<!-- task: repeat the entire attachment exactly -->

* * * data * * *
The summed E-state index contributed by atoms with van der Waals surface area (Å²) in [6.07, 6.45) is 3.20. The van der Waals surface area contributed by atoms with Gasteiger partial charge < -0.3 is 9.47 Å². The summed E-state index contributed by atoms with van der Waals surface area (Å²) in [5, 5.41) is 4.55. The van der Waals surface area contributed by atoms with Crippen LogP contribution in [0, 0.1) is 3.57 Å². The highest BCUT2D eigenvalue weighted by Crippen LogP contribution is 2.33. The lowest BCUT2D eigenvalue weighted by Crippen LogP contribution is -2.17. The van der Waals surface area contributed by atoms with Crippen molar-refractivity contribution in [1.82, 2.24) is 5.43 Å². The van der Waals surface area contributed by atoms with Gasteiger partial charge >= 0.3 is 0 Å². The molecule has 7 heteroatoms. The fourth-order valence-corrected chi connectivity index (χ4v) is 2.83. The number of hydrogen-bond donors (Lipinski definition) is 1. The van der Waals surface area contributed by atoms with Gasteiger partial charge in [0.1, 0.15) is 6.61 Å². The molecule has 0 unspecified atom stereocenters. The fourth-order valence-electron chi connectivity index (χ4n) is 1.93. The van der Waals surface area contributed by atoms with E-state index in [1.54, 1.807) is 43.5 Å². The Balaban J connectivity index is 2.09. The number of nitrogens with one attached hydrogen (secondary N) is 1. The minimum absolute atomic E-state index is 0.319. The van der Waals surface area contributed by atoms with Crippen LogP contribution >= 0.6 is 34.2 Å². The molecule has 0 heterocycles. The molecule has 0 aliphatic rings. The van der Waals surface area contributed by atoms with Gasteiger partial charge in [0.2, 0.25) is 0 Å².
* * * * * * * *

The summed E-state index contributed by atoms with van der Waals surface area (Å²) in [6.07, 6.45) is 3.20. The van der Waals surface area contributed by atoms with Gasteiger partial charge < -0.3 is 9.47 Å². The summed E-state index contributed by atoms with van der Waals surface area (Å²) in [5, 5.41) is 4.55. The van der Waals surface area contributed by atoms with Crippen LogP contribution in [0, 0.1) is 3.57 Å². The highest BCUT2D eigenvalue weighted by Crippen LogP contribution is 2.33. The lowest BCUT2D eigenvalue weighted by Crippen LogP contribution is -2.17. The van der Waals surface area contributed by atoms with Crippen molar-refractivity contribution in [1.82, 2.24) is 5.43 Å². The van der Waals surface area contributed by atoms with Gasteiger partial charge >= 0.3 is 0 Å². The molecule has 7 heteroatoms. The fourth-order valence-corrected chi connectivity index (χ4v) is 2.83. The number of hydrogen-bond donors (Lipinski definition) is 1. The van der Waals surface area contributed by atoms with Gasteiger partial charge in [0.1, 0.15) is 6.61 Å². The molecule has 0 unspecified atom stereocenters. The fourth-order valence-electron chi connectivity index (χ4n) is 1.93. The van der Waals surface area contributed by atoms with E-state index in [1.54, 1.807) is 43.5 Å². The Balaban J connectivity index is 2.09. The number of nitrogens with one attached hydrogen (secondary N) is 1. The minimum absolute atomic E-state index is 0.319. The van der Waals surface area contributed by atoms with Crippen LogP contribution >= 0.6 is 34.2 Å². The molecule has 0 heterocycles. The molecule has 0 aliphatic rings. The van der Waals surface area contributed by atoms with Gasteiger partial charge in [0.2, 0.25) is 0 Å².